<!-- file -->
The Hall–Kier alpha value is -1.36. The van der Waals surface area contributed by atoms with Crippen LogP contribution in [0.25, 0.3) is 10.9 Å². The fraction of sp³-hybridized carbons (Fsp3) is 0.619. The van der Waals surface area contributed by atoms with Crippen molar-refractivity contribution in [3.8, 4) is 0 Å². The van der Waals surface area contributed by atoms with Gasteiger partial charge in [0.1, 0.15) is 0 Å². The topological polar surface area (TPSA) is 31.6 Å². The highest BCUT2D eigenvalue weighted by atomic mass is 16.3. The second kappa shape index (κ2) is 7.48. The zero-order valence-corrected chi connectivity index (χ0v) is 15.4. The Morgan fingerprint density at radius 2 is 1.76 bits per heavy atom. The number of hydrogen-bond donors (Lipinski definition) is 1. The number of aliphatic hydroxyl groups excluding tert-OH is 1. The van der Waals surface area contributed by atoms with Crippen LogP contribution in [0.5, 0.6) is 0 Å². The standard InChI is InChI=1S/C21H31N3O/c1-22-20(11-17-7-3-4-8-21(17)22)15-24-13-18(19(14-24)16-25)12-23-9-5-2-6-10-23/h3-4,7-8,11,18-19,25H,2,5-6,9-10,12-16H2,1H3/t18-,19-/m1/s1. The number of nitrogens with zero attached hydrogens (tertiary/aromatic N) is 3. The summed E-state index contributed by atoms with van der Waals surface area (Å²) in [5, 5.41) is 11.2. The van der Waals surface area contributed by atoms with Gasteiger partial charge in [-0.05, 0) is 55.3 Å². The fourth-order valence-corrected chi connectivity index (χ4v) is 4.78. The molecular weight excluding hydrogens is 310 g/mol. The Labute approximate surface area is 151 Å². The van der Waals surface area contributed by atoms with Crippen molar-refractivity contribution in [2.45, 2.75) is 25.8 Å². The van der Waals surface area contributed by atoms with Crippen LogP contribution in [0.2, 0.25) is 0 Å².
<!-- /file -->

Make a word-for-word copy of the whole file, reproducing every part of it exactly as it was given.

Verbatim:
The Hall–Kier alpha value is -1.36. The van der Waals surface area contributed by atoms with Crippen LogP contribution in [0.25, 0.3) is 10.9 Å². The fraction of sp³-hybridized carbons (Fsp3) is 0.619. The van der Waals surface area contributed by atoms with Crippen molar-refractivity contribution in [3.8, 4) is 0 Å². The van der Waals surface area contributed by atoms with Gasteiger partial charge in [0.1, 0.15) is 0 Å². The topological polar surface area (TPSA) is 31.6 Å². The highest BCUT2D eigenvalue weighted by atomic mass is 16.3. The second kappa shape index (κ2) is 7.48. The zero-order valence-corrected chi connectivity index (χ0v) is 15.4. The Morgan fingerprint density at radius 2 is 1.76 bits per heavy atom. The number of hydrogen-bond donors (Lipinski definition) is 1. The number of aliphatic hydroxyl groups excluding tert-OH is 1. The van der Waals surface area contributed by atoms with Crippen LogP contribution in [0.5, 0.6) is 0 Å². The standard InChI is InChI=1S/C21H31N3O/c1-22-20(11-17-7-3-4-8-21(17)22)15-24-13-18(19(14-24)16-25)12-23-9-5-2-6-10-23/h3-4,7-8,11,18-19,25H,2,5-6,9-10,12-16H2,1H3/t18-,19-/m1/s1. The number of nitrogens with zero attached hydrogens (tertiary/aromatic N) is 3. The summed E-state index contributed by atoms with van der Waals surface area (Å²) in [5, 5.41) is 11.2. The van der Waals surface area contributed by atoms with Gasteiger partial charge in [-0.05, 0) is 55.3 Å². The fourth-order valence-corrected chi connectivity index (χ4v) is 4.78. The molecular weight excluding hydrogens is 310 g/mol. The Labute approximate surface area is 151 Å². The van der Waals surface area contributed by atoms with Crippen molar-refractivity contribution in [2.45, 2.75) is 25.8 Å². The van der Waals surface area contributed by atoms with Crippen LogP contribution in [0.2, 0.25) is 0 Å².